Eastern Mennonite University students curious about one of the most advanced computer operating systems had a unique opportunity recently: a practical workshop with presentations by experts in Linux.
Open to students, staff and “anybody curious to see what’s under the hood of one of the most advanced operating systems,” the August 26 event in the Suter Science Center offered participants hands-on practice, installation media and “a ton of help and support,” said computer science and engineering Professor Stefano Colafranceschi, who organized the event.
“Although the Unix heritage is important and the key of several modern systems, young students are not much aware of it,” Colafranceschi said. “The Linux operating system is the key of many modern technologies and systems, but it’s also an inspiring story of a very large and complex project accomplished ‘together’ for the human kind.”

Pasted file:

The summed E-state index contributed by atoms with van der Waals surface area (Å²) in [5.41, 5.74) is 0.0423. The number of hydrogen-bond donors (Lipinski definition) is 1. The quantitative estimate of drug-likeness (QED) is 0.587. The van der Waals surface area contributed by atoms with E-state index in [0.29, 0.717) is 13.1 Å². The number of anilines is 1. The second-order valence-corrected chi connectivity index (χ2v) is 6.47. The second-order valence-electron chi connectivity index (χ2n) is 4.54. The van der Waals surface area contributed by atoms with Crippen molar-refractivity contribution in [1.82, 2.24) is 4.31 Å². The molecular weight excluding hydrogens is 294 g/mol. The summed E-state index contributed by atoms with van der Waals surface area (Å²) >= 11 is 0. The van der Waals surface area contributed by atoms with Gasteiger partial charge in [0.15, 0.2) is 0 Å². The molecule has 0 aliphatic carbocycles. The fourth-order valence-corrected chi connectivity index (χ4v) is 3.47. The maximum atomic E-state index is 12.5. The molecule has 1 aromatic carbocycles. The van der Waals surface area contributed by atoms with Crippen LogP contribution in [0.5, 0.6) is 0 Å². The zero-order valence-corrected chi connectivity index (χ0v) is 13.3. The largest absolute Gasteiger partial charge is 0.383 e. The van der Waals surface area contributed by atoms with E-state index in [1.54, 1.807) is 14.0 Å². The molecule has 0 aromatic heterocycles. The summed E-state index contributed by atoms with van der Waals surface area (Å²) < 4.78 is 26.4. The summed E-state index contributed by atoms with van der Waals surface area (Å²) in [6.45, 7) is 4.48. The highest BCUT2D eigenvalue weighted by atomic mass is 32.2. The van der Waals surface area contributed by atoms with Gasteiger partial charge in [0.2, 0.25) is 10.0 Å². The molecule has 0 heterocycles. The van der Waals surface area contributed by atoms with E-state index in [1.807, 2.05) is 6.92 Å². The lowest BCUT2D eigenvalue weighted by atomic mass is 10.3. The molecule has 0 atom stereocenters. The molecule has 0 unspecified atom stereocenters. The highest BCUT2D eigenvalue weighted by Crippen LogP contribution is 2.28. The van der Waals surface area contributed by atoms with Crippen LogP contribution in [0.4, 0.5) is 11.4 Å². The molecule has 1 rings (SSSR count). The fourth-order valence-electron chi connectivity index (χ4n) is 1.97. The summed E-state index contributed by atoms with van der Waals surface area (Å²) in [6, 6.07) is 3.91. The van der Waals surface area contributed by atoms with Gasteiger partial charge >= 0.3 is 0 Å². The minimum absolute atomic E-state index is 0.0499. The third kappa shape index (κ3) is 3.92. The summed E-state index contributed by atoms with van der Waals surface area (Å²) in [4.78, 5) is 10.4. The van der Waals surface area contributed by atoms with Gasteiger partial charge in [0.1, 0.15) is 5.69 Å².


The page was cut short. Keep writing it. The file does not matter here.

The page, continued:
Expert researchers with whom Colafranceschi has collaborated provided presentations via Zoom on topics including:
- “Segmentation FAULT! How to configure a Linux kernel” by Marco Randazzo of the Dalle Molle Institute for Artificial Intelligence;
- “Role of Linux in the quest for big data” by Giuseppe lo Presti, senior software engineer at CERN IT;
- “Linux for Science: Data Acquisition Systems (DAQ) and large analysis frameworks” by Vallary Bhopatkar of the Argonne National Laboratory; and
- “Advanced Bash scripting” by Stephen Butalla of the Florida Institute of Technology.
Based on the Unix platform, Linux was created in the early 1990s. Freely distributable, it is “authored and maintained by a group of several thousand (if not more) developers loosely collaborating across the Internet,” according to O’Reilly Media.